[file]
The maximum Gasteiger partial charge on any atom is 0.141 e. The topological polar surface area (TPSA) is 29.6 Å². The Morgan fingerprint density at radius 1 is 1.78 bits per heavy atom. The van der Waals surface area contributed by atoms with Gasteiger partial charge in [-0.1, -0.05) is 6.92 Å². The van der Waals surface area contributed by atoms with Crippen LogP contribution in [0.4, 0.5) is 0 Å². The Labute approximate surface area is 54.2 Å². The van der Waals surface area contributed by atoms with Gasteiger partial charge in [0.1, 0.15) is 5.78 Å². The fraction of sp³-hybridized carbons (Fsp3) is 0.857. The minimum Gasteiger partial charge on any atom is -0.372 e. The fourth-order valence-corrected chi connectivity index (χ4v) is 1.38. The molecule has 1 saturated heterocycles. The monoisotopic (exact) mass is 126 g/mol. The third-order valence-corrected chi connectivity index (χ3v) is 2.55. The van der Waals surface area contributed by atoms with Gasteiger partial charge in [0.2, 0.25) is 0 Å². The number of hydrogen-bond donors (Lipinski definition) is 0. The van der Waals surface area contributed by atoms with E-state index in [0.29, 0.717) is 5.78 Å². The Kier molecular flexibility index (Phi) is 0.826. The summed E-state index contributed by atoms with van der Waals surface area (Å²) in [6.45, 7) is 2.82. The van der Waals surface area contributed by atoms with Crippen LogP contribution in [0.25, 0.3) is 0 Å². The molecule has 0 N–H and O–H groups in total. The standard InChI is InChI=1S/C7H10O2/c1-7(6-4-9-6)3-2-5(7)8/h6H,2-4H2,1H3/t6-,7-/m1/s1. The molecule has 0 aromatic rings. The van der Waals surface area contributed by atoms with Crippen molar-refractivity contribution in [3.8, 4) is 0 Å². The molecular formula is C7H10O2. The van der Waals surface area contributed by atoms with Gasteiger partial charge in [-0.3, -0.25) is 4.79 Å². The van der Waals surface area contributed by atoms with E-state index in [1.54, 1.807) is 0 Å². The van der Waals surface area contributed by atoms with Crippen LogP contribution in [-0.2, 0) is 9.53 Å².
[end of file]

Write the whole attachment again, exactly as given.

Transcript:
The maximum Gasteiger partial charge on any atom is 0.141 e. The topological polar surface area (TPSA) is 29.6 Å². The Morgan fingerprint density at radius 1 is 1.78 bits per heavy atom. The van der Waals surface area contributed by atoms with Gasteiger partial charge in [-0.1, -0.05) is 6.92 Å². The van der Waals surface area contributed by atoms with Crippen LogP contribution in [0.4, 0.5) is 0 Å². The Labute approximate surface area is 54.2 Å². The van der Waals surface area contributed by atoms with Gasteiger partial charge in [0.1, 0.15) is 5.78 Å². The fraction of sp³-hybridized carbons (Fsp3) is 0.857. The minimum Gasteiger partial charge on any atom is -0.372 e. The fourth-order valence-corrected chi connectivity index (χ4v) is 1.38. The molecule has 1 saturated heterocycles. The monoisotopic (exact) mass is 126 g/mol. The third-order valence-corrected chi connectivity index (χ3v) is 2.55. The van der Waals surface area contributed by atoms with Gasteiger partial charge in [0.2, 0.25) is 0 Å². The number of hydrogen-bond donors (Lipinski definition) is 0. The van der Waals surface area contributed by atoms with E-state index in [0.29, 0.717) is 5.78 Å². The Kier molecular flexibility index (Phi) is 0.826. The summed E-state index contributed by atoms with van der Waals surface area (Å²) in [6.45, 7) is 2.82. The van der Waals surface area contributed by atoms with Crippen LogP contribution in [0.25, 0.3) is 0 Å². The molecule has 0 N–H and O–H groups in total. The standard InChI is InChI=1S/C7H10O2/c1-7(6-4-9-6)3-2-5(7)8/h6H,2-4H2,1H3/t6-,7-/m1/s1. The molecule has 0 aromatic rings. The van der Waals surface area contributed by atoms with Crippen molar-refractivity contribution in [3.8, 4) is 0 Å². The molecular formula is C7H10O2. The van der Waals surface area contributed by atoms with Gasteiger partial charge in [-0.3, -0.25) is 4.79 Å². The van der Waals surface area contributed by atoms with E-state index in [1.54, 1.807) is 0 Å². The van der Waals surface area contributed by atoms with Crippen LogP contribution in [-0.2, 0) is 9.53 Å².